City sued for malicious prosecution In Brooklyn murder case

Former detective Louis Scarcella focus of lawsuit

May 16, 2013 By Charisma L. Miller, Esq. Brooklyn Daily Eagle
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Having served over two decades behind bars for a murder he claims he did not commit and suffering a heart attack upon his release from prison, David Ranta intends to sue New York City and two detectives for alleged malicious prosecution.  Ranta is seeking $150 million in damages.

Ranta was charged and convicted for the 1990 murder of a diamond courier in Williamsburg. After investigations conducted by Ranta’s attorney and the DA’s Conviction Integrity Unit found gaps in police paperwork and faulty witness testimony, the DA’s office believed the case against Ranta to have   “significantly eroded.” Brooklyn Supreme Court Justice Miriam Cyrulnik ordered Ranta’s release in March.

The malicious prosecution notice of claim asserts that prior to Ranta’s arrest in 1990, Brooklyn detective Louis Scarcella “coached a key identification witness,” incentivized another witness to provide “false testimony,” suppressed evidence, and lied under oath, to ensure that Ranta was arrested and ultimately convicted of the Williamsburg murder.

Malicious prosecution is generally a difficult case to win in New York. In addition to the accused having to have been acquitted of the charges, a primary element in a malicious prosecution case is that the arrest preceding trial was made with malicious intent.   Often claims of malicious prosecution are mistaken for an unfair trial assertion. There is a significant difference between the two.

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Brooklyn Federal Court Judge Carol Amon explained the difference, on a federal level, in the 2012 decision of Morse v Spitzer. In that case, Amon writes that malicious prosecution actions stem from the accused’s right to “be free from baseless prosecution.” A violation of this right only occurs “when probable cause is lacking.”

In other words, for a malicious prosecution claim to succeed, the accused must show that the police had no probable cause for the arrest and that the arrest was made with malicious intent.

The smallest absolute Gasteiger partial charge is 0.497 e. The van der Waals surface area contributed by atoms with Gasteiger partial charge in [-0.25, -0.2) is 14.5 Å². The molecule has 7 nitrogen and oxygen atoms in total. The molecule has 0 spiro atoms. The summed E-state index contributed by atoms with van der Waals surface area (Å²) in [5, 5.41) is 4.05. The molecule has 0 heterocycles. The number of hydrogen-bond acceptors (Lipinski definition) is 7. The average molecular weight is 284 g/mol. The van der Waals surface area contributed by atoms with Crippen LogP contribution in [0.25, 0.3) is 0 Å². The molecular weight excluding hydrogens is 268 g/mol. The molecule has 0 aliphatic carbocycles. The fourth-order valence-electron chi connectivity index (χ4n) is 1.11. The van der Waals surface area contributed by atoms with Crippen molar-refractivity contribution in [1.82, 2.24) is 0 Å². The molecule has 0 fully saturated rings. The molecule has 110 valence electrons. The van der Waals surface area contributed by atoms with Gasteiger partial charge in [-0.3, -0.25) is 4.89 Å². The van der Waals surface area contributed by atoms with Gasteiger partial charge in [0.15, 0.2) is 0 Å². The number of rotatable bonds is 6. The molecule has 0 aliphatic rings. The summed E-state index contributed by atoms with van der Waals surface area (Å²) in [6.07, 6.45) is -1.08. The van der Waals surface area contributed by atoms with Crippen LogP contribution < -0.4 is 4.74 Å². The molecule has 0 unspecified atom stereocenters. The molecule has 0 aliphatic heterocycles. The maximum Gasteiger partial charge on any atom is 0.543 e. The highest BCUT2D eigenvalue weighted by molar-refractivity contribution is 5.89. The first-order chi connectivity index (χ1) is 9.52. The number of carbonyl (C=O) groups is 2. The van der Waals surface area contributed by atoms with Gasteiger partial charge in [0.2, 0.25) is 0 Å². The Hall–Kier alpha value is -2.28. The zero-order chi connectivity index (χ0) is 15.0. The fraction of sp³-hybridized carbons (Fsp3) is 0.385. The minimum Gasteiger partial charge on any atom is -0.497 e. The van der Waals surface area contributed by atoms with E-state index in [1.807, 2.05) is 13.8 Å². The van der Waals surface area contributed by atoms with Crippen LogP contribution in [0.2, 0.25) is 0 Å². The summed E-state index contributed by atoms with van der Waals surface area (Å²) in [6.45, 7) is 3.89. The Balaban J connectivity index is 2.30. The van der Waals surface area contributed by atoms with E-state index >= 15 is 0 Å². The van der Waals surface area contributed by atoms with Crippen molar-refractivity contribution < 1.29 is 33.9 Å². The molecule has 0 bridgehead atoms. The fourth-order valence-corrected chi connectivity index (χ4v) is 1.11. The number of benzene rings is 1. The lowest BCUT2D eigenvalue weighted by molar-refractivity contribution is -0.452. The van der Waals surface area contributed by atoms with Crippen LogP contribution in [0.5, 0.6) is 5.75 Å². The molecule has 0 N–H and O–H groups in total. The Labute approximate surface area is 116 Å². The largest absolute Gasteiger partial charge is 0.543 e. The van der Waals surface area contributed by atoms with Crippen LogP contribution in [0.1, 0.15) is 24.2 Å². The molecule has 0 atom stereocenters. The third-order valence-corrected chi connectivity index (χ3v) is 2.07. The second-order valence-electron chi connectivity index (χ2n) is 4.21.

In Ranta’s case, it is being alleged that the arresting detective used false testimony and other invalid evidence prior to the arrest.  If it is determined that there was valid reason for the initial arrest, a malicious prosecution claim may fail.   

Probable cause, however, is not a defense to an unfair trial claim.  “Denial of a fair trial is when a police officer forwards false information to prosecutors,” Brooklyn attorney Richard Cardinale explained.

“When a police officer creates false information likely to influence a jury’s decision and forwards that information to prosecutors, he violates the accused’s right to a fair trial” Amon noted, citing supporting case law.

Detective Scarcella’s questionable actions in the Ranta case has caused Brooklyn DA Charles Hynes to reopen about 50 murder cases that Scarcella worked on and resulted in a guilty verdict. As Brooklyn criminal defense attorneys prepare to have some of their clients’ cases reviewed, some question how such alleged corruption by a police detective was allowed to continue for so long.  

The criminal justice system is “a beast of a system,” noted Brooklyn criminal defense attorney Leo Glickman. Glickman advises attorneys to “conduct your own investigation and try to get information from the sources the police are relying on,” as a way to prevent faulty police work from harming a defendant.  “If there are discrepancies they should be brought up to the jury.”

When it comes to questionable arrests and prosecutions, “The buck can stop at the District Attorney’s office,” Gluckman noted. “The DA’s office is supposed to try to get convictions but its main goal is to bring justice. The Assistant District Attorneys have to make the determination as to the creditability of the detectives.”

Jay Schwitzman, president of the Kings County Criminal Bar Association, cautions against criticism of Brooklyn’s DA. “Charles Hynes is the one who solicited defense attorneys for cases they thought were wrongly brought,” Schwitzman told the Brooklyn Daily Eagle. “Hynes came to the defense bar and introduced John O’Mara.”  In 2011, Hynes created the Conviction Integrity Unit to examine cases of possible wrongful convictions and appointed Executive Assistant District Attorney O’Mara to head the unit.

Calls to Ranta’s attorney Pierre Sussman were not immediately returned.

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